.. religion at the end of the 6th century, some Latin words were added. About 2,000 Danish words and phrases were also added to Old English. At that time, the combining of native elements in prefixing, suffixing, and compounding was the most characteristic way of expanding the word stock. (Bright, 1998) Britain was invaded again during the Viking age of about 750 to 1050. This invasion was mostly by Danes who then settled in central and southern England.
Throughout Britain, most of the people spoke Old English and few words from the Celtic influence remained. Middle English began with the 1066 Norman Conquest. French-speaking Normans carried out government and educational duties. The Norman invasion caused a bilingual environment with the middle class speaking both French and English. It brought approximately 10,000 Norman French words into Middle English. The Normans exerted a great influence in food, fashion, education, religion, government, law, and the military.
With the approach of the 18th century, English became an analytical language. Its rich inflectional system weakened, causing a great increase in the use of prepositional phrases, in new phrasal prepositions, and in periphrastic verb construction (Bright, 1992). During the Renaissance, English displaced Latin as the language used in philosophy, science, and other learned arenas. Since English was lexically deficient, it borrowed Latin and Greek words for nouns and adjectives. It is estimated that during the first 150 years of New English, more than 10,000 words from 50 languages were borrowed.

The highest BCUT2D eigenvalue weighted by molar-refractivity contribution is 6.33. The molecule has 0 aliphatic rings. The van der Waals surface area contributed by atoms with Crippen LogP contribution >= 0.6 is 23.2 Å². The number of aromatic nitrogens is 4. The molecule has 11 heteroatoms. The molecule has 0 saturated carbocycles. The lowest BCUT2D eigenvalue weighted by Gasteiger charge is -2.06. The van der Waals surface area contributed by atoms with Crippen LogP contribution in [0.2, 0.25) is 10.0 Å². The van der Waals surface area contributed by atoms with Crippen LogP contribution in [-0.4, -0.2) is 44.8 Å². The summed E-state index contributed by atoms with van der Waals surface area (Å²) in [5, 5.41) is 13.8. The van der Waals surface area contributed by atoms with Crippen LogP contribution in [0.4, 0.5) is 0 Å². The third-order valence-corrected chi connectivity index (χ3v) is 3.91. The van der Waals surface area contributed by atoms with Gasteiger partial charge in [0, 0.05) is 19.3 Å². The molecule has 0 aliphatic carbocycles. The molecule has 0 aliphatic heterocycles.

It also asserted that the current English language has borrowed foreign words from more than 75 languages with French as the principal donor (Crystal, 1992). The Old English method of using affixes and compounding to form words was displaced in New English by borrowing words as the favorite way of enlarging the English word stock. The history of Modern English has three important themes. The themes include the extension of English into new subject areas, the spread of English to many parts of the world, and the growth of English into Standard British English (Crystal, 1992). The extension of the language began with the first printed English translation of the Bible in 1525. The Authorized Version of the English Bible was translated in 1611.
Finally, the revised Book of Common Prayer was published in 1662. The Bible and the prayer book were in everyday use in Anglican churches until the 1970(s), where they influenced the speaking and writing of English for over 300 years. English took the place of Latin during the 16th century in religion, science, and scholarship. To make this transition possible, vast numbers of loan words have been added to the English language. English has spread to many parts of the world.
It became a native language for English-speaking colonies, which are now independent and powerful states. British trade and influence also spread English; it is the second language of many other states because the ex-colonial countries have no better choice of a national language. English is currently acknowledged as the universal language of diplomacy and science. It is also the language that people usually speak when addressing foreigners, and it is the most popular second language (Dalby, 1998). Standard British English is the widely accepted standard language, the language of London and its elite.